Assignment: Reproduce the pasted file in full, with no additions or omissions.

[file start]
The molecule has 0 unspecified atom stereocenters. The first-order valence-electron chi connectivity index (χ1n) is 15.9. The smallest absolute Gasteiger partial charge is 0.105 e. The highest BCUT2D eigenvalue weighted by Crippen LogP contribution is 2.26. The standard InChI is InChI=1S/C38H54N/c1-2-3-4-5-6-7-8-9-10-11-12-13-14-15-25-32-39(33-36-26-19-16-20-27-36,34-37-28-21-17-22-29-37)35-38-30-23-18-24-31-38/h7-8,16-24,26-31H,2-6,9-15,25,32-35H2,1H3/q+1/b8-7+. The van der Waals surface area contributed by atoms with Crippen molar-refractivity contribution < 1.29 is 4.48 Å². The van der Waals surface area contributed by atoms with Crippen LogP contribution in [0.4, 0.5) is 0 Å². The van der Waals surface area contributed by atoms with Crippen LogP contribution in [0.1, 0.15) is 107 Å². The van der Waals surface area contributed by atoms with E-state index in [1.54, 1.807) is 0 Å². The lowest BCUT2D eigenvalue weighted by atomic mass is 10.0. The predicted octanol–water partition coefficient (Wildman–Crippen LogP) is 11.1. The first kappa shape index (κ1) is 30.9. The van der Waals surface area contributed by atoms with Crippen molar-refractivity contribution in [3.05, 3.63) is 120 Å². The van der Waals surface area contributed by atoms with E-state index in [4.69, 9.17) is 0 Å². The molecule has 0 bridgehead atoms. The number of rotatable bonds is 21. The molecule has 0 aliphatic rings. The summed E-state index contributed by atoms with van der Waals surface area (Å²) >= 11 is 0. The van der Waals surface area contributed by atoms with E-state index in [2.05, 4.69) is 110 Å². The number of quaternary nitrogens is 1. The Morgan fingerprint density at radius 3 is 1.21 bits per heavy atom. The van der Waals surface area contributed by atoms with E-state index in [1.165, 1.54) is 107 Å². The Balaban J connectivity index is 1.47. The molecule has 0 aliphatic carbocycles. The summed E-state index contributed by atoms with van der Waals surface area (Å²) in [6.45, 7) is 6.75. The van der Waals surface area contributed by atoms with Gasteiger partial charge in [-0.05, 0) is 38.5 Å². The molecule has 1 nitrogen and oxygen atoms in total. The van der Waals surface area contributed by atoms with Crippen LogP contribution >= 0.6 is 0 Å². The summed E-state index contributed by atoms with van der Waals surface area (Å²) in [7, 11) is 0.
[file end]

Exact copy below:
The molecule has 0 unspecified atom stereocenters. The first-order valence-electron chi connectivity index (χ1n) is 15.9. The smallest absolute Gasteiger partial charge is 0.105 e. The highest BCUT2D eigenvalue weighted by Crippen LogP contribution is 2.26. The standard InChI is InChI=1S/C38H54N/c1-2-3-4-5-6-7-8-9-10-11-12-13-14-15-25-32-39(33-36-26-19-16-20-27-36,34-37-28-21-17-22-29-37)35-38-30-23-18-24-31-38/h7-8,16-24,26-31H,2-6,9-15,25,32-35H2,1H3/q+1/b8-7+. The van der Waals surface area contributed by atoms with Crippen molar-refractivity contribution < 1.29 is 4.48 Å². The van der Waals surface area contributed by atoms with Crippen LogP contribution in [0.4, 0.5) is 0 Å². The van der Waals surface area contributed by atoms with Crippen LogP contribution in [0.1, 0.15) is 107 Å². The van der Waals surface area contributed by atoms with E-state index in [1.54, 1.807) is 0 Å². The lowest BCUT2D eigenvalue weighted by atomic mass is 10.0. The predicted octanol–water partition coefficient (Wildman–Crippen LogP) is 11.1. The first kappa shape index (κ1) is 30.9. The van der Waals surface area contributed by atoms with Crippen molar-refractivity contribution in [3.05, 3.63) is 120 Å². The van der Waals surface area contributed by atoms with E-state index in [4.69, 9.17) is 0 Å². The molecule has 0 bridgehead atoms. The number of rotatable bonds is 21. The molecule has 0 aliphatic rings. The summed E-state index contributed by atoms with van der Waals surface area (Å²) >= 11 is 0. The van der Waals surface area contributed by atoms with E-state index in [2.05, 4.69) is 110 Å². The number of quaternary nitrogens is 1. The Morgan fingerprint density at radius 3 is 1.21 bits per heavy atom. The van der Waals surface area contributed by atoms with E-state index in [1.165, 1.54) is 107 Å². The Balaban J connectivity index is 1.47. The molecule has 0 aliphatic carbocycles. The summed E-state index contributed by atoms with van der Waals surface area (Å²) in [6.45, 7) is 6.75. The van der Waals surface area contributed by atoms with Gasteiger partial charge in [-0.05, 0) is 38.5 Å². The molecule has 1 nitrogen and oxygen atoms in total. The van der Waals surface area contributed by atoms with Crippen LogP contribution >= 0.6 is 0 Å². The summed E-state index contributed by atoms with van der Waals surface area (Å²) in [7, 11) is 0.